This autumn, we’re launching a brand new mentored online course teaching you how to get your home-recorded vocals sounding like the pros, check it out!
Try writing in a journal or on your computer as a continuous stream-of-consciousness for an hour. Don’t bother “evaluating” what you write, and don’t make any edits or changes — just focus on writing as fast as possible. It can help to write in a “free verse” style with lots of line breaks. While this can help you generate lines and lyrics, most often this can help you come up with “big ideas” or things you think are worth spending more time on. Which brings me to my next point…
In a song that was spliced together from the independent compositions of different feuding band members, John McVie’s contribution takes prominence here at the end. Played along an E minor scale, it starts with a long A and ascends to the C, before descending via a run of notes to resolution on the E. Simple yet effective, especially with the repetition, it builds up with intensity into a driving tempo over Mick Fleetwood’s drums. But one thing that shouldn’t be overlooked is how much musical tension is created between the bass and the lead guitar as a result of what I call “reverse” pedal point.
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In 1972, John Fogerty left Creedence Clearwater Revival and their label, Fantasy Records. After he released his hit solo album Centerfield (1985), label head Saul Zaentz of Fantasy Records sued Fogerty for plagiarizing himself. Zaentz claimed that the single “The Old Man Down the Road” infringed upon “Run Through the Jungle,” a song that he had originally recorded with CCR under contract with Fantasy Records in 1970. Though he was not found guilty, it’s pretty novel that Fogerty was sued for sounding too much like himself!
All of our mentored online courses come with six weeks of 1-on-1 professional coaching and feedback on your work. It’s like having a personal trainer, but for music! Whether you’re interested to dive deep into a topic covered by one of our courses, like Orchestration for Strings, Unlocking the Emotional Power of Chords, or The Creative Power of Advanced Harmony, or just to work with a Mentor directly to achieve a specific musical goal, we’re here to help!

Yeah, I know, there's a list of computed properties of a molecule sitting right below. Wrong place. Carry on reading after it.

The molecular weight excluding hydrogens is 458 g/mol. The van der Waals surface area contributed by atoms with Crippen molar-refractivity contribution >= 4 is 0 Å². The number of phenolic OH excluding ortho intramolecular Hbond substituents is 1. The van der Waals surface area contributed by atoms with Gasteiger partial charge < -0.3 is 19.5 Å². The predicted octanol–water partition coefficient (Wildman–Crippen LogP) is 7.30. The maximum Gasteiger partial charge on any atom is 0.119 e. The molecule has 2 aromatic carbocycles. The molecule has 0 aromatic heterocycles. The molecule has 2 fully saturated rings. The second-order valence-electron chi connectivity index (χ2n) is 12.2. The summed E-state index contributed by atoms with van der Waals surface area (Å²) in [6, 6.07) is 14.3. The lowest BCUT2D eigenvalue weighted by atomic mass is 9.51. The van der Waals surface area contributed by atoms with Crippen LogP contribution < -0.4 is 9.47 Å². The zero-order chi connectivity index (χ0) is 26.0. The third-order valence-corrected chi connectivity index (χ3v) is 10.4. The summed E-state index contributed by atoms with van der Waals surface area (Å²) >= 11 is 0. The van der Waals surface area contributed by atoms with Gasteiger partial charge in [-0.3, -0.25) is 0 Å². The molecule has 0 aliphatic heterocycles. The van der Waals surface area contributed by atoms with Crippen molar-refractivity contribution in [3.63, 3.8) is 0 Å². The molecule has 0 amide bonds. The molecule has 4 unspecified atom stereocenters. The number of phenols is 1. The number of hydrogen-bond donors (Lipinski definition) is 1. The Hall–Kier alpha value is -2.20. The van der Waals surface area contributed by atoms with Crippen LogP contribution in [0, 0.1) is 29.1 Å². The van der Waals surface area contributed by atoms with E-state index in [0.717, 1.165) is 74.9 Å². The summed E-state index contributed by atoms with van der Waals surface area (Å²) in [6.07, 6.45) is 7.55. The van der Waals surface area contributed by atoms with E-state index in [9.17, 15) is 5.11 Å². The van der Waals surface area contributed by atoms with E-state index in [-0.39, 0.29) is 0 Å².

Plus, holy crap, they gave Bieber his own entire verse this time! He grew up so fast. Seriously, though, it’s really cool how all of the verses in this song are completely distinct from one another, yet still follow an 8+4 construction.
Finally, we come to the latest album in the list, although Ambiant Otaku is, like many of the others, the debut solo album of a legendary minimalist artist. Tetsu Inoue has been active since the early ’90s and has collaborated with other electronic artists such as Bill Laswell, Pete Namlock, Taylor Deupree, and others. Enjoy this last spacey, spectral, synthesized voyage!
This post is part of Flypaper’s Home Recording Week, where we’re sharing tips and insights from our community on home recording and production workflow. Read our featured articles here, or sign up for our weekly newsletter to make sure you never miss a beat!
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In case you haven’t seen this, or tried it yet, Classic FM (the website version) has created one of the most entertaining and informative tiny “time-waster” games on the internet that we’ve found so far. It’s called “Are These Words Composers or Types of Pasta” and it’s 15 questions of mouth-watering musical joy where you have to try to guess which is which. I’ve played this game thrice and somehow never gotten a perfect score.
“I Like It”: The intro here begins with a two-bar fade-in of non-loop material — yet even with these two bars, they still decide to keep the whole intro to a tidy eight bars. There’s a nice little post-verse thingy after the second verse. You can spot it by its chromatic walk-down piano motif, four quarter notes a step. This motif comes back for another post-verse that’s simply the title refrain a bunch, and then a half-chorus. Pretty inventive since half-choruses are rare, but here it’s easy to do as the chorus was already written in two parts!
They’ve essentially leveraged and reoriented a ton of the built-in features that their website-building service already provided to give musicians a way to design project campaigns and incentivize their backers with rewards. Here’s how it works.
We here at Soundfly always recommend that you read as much as you can about your craft. There’s no reason to stop learning, stop improving, or stop seeking better, more efficient, and more creative ways to make musical work. So without further ado, here are five essential recommendations for the mixing engineer’s bookshelf.
First off, I have to shout out the director Zack Scott, as he deserves most of the credit there. Zack and I have been dear friends ever since high school, and when I came to him for help with that video, my ideas were very, very rough and unrealistic. He looked at the resources we had and came up with a great concept that was totally within reach, organized a crew of his friends in Austin, and even chipped in some money (no small amount, I might add!).